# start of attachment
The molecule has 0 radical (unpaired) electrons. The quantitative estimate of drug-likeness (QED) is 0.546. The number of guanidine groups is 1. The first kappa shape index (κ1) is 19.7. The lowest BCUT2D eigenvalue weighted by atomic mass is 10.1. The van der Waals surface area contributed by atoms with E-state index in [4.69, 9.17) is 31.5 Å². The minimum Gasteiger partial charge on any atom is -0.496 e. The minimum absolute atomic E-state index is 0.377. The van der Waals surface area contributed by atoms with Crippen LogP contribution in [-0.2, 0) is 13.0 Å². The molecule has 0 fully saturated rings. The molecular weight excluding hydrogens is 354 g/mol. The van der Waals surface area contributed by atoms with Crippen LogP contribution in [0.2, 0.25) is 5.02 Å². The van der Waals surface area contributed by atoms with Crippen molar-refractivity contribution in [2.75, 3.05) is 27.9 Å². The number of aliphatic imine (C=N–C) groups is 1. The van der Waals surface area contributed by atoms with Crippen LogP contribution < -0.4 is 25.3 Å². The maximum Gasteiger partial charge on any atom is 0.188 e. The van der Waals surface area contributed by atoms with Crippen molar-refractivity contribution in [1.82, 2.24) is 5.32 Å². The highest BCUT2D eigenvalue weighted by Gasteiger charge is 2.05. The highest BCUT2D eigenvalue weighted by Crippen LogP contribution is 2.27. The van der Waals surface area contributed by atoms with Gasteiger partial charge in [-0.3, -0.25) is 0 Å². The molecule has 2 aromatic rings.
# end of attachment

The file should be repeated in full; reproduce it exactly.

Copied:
The molecule has 0 radical (unpaired) electrons. The quantitative estimate of drug-likeness (QED) is 0.546. The number of guanidine groups is 1. The first kappa shape index (κ1) is 19.7. The lowest BCUT2D eigenvalue weighted by atomic mass is 10.1. The van der Waals surface area contributed by atoms with E-state index in [4.69, 9.17) is 31.5 Å². The minimum Gasteiger partial charge on any atom is -0.496 e. The minimum absolute atomic E-state index is 0.377. The van der Waals surface area contributed by atoms with Crippen LogP contribution in [-0.2, 0) is 13.0 Å². The molecule has 0 fully saturated rings. The molecular weight excluding hydrogens is 354 g/mol. The van der Waals surface area contributed by atoms with Crippen LogP contribution in [0.2, 0.25) is 5.02 Å². The van der Waals surface area contributed by atoms with Crippen molar-refractivity contribution in [2.75, 3.05) is 27.9 Å². The number of aliphatic imine (C=N–C) groups is 1. The van der Waals surface area contributed by atoms with Crippen LogP contribution < -0.4 is 25.3 Å². The maximum Gasteiger partial charge on any atom is 0.188 e. The van der Waals surface area contributed by atoms with Crippen molar-refractivity contribution in [1.82, 2.24) is 5.32 Å². The highest BCUT2D eigenvalue weighted by Gasteiger charge is 2.05. The highest BCUT2D eigenvalue weighted by Crippen LogP contribution is 2.27. The van der Waals surface area contributed by atoms with Gasteiger partial charge in [-0.3, -0.25) is 0 Å². The molecule has 2 aromatic rings.